Effective Tests

Another blog post based on my Testing Anti-Patterns Talk

Effective Tests

One of the biggest things that helped me understand TDD was to write out what benefit I gained from having tests. Here’s my basic “testing mission statement”:

Tests reassure me that I didn’t break anything and when I do break things they help me find the problem.

If tests don’t reassure me that everything is okay or they don’t help me find a problem when something breaks they aren’t effective. I believe effective tests have two things in common; they are trustworthy and they are simple.


A test is trustworthy when it fails when code is broken, passes when code is working, and tests what it claims to test. I’ve seen a lot of tests that aren’t trustworthy. The common symptom of an untrustworthy test is that you’re new on the project, you run the tests, and Test ABC fails. You ask someone else and they say, “Oh yeah, that one. It fails sometimes just run it again to see if it passes.”. This is the test that cried wolf. It complains and complains when nothing is wrong and when something is actually wrong you ignore it.

There are other kinds of untrustworthy tests. There’s the test that only passes when you are on the corporate network. Or the test that only passes when it should really fail. Or the test that says it verifies that 144 widgets fit in a case but actually verifies that 12 whazzits are $19.99 with tax.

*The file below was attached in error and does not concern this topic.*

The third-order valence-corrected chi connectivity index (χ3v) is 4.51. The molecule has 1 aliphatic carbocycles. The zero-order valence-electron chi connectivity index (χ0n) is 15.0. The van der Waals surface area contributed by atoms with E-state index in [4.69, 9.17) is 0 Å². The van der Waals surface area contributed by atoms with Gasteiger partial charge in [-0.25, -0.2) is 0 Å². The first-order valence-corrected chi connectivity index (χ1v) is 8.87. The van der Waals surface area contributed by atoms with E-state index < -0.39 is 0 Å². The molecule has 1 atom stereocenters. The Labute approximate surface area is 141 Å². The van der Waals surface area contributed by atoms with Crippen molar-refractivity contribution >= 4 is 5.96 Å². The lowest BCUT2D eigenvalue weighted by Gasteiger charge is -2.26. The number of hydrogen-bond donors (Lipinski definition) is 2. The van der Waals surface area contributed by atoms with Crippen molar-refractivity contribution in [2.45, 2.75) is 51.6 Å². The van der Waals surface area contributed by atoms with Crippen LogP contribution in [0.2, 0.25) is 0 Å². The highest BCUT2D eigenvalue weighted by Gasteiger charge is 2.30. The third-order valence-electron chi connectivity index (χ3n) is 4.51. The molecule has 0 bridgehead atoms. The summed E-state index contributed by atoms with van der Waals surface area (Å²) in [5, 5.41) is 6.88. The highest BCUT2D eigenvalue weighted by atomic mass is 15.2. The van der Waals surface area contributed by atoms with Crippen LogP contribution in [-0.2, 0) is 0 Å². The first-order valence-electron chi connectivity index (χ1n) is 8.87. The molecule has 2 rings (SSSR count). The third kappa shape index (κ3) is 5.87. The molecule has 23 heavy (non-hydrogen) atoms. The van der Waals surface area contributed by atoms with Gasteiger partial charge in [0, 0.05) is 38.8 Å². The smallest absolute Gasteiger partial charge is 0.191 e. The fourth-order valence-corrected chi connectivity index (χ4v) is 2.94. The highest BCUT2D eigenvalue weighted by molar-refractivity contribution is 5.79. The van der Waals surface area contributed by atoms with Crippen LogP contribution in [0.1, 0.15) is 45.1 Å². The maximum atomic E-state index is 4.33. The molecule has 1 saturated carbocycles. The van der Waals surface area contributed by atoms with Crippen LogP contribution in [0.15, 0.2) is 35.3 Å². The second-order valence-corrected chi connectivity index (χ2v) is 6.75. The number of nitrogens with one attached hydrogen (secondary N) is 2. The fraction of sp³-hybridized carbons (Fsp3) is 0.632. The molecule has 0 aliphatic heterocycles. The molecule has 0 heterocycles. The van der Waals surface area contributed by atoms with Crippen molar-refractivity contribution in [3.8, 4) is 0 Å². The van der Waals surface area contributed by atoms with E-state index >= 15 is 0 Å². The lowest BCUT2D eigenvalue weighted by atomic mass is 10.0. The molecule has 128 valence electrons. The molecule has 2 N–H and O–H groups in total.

Unreliable tests can’t be trusted. They don’t reassure me that everything is really okay and they don’t help me track down my bugs. Many people have been put off testing all together because they’ve been burned one too many times by an unreliable test.


Tests are only able to help me write better software if I run them consistently. When its simple to run tests I’m more likely to do it. Ideally all you need to do to run a test suite is type a single rake command.

Effective tests also help me debug problems when they fail. A simple test that’s clearly written with no ‘clever’ tricks makes it easy to figure out what failed and follow the problem back to the source. A complicated test with multiple layers of indirection or nesting can make it nearly impossible figure out what went wrong.

Also effective tests are simple to write. Testing shouldn’t feel like a wresting with Medusa. It should feel as easy as writing the implementation. If the testing is painful there’s a good chance the implementation is painful too. In fact, ‘hard to get under test’, is a code smell.